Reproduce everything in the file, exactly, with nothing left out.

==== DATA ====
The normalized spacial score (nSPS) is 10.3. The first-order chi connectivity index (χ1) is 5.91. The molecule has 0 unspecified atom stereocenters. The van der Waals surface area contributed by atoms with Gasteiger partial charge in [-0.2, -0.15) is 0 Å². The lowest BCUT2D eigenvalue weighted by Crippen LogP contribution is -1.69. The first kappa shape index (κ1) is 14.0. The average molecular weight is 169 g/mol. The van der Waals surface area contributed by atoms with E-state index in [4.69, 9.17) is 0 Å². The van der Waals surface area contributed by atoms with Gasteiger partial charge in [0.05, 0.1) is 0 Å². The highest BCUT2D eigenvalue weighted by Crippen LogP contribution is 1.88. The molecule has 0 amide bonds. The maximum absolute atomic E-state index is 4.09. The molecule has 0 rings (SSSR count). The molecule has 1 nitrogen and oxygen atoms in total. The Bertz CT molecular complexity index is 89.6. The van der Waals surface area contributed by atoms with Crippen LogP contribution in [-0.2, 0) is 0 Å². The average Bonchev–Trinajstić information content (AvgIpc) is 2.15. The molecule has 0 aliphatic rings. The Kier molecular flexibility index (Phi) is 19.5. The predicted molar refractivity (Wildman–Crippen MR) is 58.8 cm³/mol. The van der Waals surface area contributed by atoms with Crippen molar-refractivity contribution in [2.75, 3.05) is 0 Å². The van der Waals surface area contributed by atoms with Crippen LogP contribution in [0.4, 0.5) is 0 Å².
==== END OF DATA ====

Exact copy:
The normalized spacial score (nSPS) is 10.3. The first-order chi connectivity index (χ1) is 5.91. The molecule has 0 unspecified atom stereocenters. The van der Waals surface area contributed by atoms with Gasteiger partial charge in [-0.2, -0.15) is 0 Å². The lowest BCUT2D eigenvalue weighted by Crippen LogP contribution is -1.69. The first kappa shape index (κ1) is 14.0. The average molecular weight is 169 g/mol. The van der Waals surface area contributed by atoms with E-state index in [4.69, 9.17) is 0 Å². The van der Waals surface area contributed by atoms with Gasteiger partial charge in [0.05, 0.1) is 0 Å². The highest BCUT2D eigenvalue weighted by Crippen LogP contribution is 1.88. The molecule has 0 amide bonds. The maximum absolute atomic E-state index is 4.09. The molecule has 0 rings (SSSR count). The molecule has 1 nitrogen and oxygen atoms in total. The Bertz CT molecular complexity index is 89.6. The van der Waals surface area contributed by atoms with Crippen LogP contribution in [-0.2, 0) is 0 Å². The average Bonchev–Trinajstić information content (AvgIpc) is 2.15. The molecule has 0 aliphatic rings. The Kier molecular flexibility index (Phi) is 19.5. The predicted molar refractivity (Wildman–Crippen MR) is 58.8 cm³/mol. The van der Waals surface area contributed by atoms with Crippen molar-refractivity contribution in [2.75, 3.05) is 0 Å². The van der Waals surface area contributed by atoms with Crippen LogP contribution in [0.4, 0.5) is 0 Å².